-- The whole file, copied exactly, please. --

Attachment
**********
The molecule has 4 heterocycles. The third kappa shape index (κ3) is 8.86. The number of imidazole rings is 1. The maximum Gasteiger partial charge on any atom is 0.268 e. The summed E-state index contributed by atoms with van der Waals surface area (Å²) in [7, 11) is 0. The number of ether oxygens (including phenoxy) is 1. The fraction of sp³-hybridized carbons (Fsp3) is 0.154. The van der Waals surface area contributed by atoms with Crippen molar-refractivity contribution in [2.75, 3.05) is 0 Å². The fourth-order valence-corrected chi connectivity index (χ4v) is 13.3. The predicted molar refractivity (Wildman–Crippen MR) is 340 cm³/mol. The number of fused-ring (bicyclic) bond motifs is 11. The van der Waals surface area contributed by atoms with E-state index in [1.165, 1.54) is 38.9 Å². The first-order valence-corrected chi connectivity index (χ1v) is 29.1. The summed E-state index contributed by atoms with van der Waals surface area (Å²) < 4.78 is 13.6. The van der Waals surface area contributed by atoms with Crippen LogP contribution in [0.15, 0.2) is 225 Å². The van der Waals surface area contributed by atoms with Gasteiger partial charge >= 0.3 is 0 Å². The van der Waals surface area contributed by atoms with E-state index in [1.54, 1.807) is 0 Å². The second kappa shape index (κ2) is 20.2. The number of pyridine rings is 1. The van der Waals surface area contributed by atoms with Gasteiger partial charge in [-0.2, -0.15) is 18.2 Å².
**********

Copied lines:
The molecule has 4 heterocycles. The third kappa shape index (κ3) is 8.86. The number of imidazole rings is 1. The maximum Gasteiger partial charge on any atom is 0.268 e. The summed E-state index contributed by atoms with van der Waals surface area (Å²) in [7, 11) is 0. The number of ether oxygens (including phenoxy) is 1. The fraction of sp³-hybridized carbons (Fsp3) is 0.154. The van der Waals surface area contributed by atoms with Crippen molar-refractivity contribution in [2.75, 3.05) is 0 Å². The fourth-order valence-corrected chi connectivity index (χ4v) is 13.3. The predicted molar refractivity (Wildman–Crippen MR) is 340 cm³/mol. The number of fused-ring (bicyclic) bond motifs is 11. The van der Waals surface area contributed by atoms with E-state index in [1.165, 1.54) is 38.9 Å². The first-order valence-corrected chi connectivity index (χ1v) is 29.1. The summed E-state index contributed by atoms with van der Waals surface area (Å²) < 4.78 is 13.6. The van der Waals surface area contributed by atoms with Crippen LogP contribution in [0.15, 0.2) is 225 Å². The van der Waals surface area contributed by atoms with Gasteiger partial charge >= 0.3 is 0 Å². The van der Waals surface area contributed by atoms with E-state index in [1.54, 1.807) is 0 Å². The second kappa shape index (κ2) is 20.2. The number of pyridine rings is 1. The van der Waals surface area contributed by atoms with Gasteiger partial charge in [-0.2, -0.15) is 18.2 Å².